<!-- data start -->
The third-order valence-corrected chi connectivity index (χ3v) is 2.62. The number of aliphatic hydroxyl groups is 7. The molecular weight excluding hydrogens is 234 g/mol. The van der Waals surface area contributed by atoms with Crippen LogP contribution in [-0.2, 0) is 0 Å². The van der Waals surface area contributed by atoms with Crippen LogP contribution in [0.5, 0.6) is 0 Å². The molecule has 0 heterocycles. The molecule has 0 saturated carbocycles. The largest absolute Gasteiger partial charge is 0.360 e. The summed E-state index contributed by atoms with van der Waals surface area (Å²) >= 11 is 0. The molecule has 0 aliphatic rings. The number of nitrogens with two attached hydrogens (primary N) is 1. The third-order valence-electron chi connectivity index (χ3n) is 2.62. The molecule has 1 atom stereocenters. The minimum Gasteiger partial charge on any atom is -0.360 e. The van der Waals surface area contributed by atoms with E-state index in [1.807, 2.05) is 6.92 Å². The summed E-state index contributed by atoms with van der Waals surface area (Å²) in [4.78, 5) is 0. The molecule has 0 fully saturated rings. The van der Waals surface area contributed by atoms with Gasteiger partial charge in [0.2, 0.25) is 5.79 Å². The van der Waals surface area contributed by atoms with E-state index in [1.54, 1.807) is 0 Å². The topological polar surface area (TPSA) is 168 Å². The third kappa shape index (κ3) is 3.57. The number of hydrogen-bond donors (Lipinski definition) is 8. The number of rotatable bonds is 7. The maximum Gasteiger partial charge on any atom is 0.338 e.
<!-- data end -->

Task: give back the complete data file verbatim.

The third-order valence-corrected chi connectivity index (χ3v) is 2.62. The number of aliphatic hydroxyl groups is 7. The molecular weight excluding hydrogens is 234 g/mol. The van der Waals surface area contributed by atoms with Crippen LogP contribution in [-0.2, 0) is 0 Å². The van der Waals surface area contributed by atoms with Crippen LogP contribution in [0.5, 0.6) is 0 Å². The molecule has 0 heterocycles. The molecule has 0 saturated carbocycles. The largest absolute Gasteiger partial charge is 0.360 e. The summed E-state index contributed by atoms with van der Waals surface area (Å²) >= 11 is 0. The molecule has 0 aliphatic rings. The number of nitrogens with two attached hydrogens (primary N) is 1. The third-order valence-electron chi connectivity index (χ3n) is 2.62. The molecule has 1 atom stereocenters. The minimum Gasteiger partial charge on any atom is -0.360 e. The van der Waals surface area contributed by atoms with E-state index in [1.807, 2.05) is 6.92 Å². The summed E-state index contributed by atoms with van der Waals surface area (Å²) in [4.78, 5) is 0. The molecule has 0 fully saturated rings. The van der Waals surface area contributed by atoms with Gasteiger partial charge in [0.2, 0.25) is 5.79 Å². The van der Waals surface area contributed by atoms with E-state index in [1.54, 1.807) is 0 Å². The topological polar surface area (TPSA) is 168 Å². The third kappa shape index (κ3) is 3.57. The number of hydrogen-bond donors (Lipinski definition) is 8. The number of rotatable bonds is 7. The maximum Gasteiger partial charge on any atom is 0.338 e.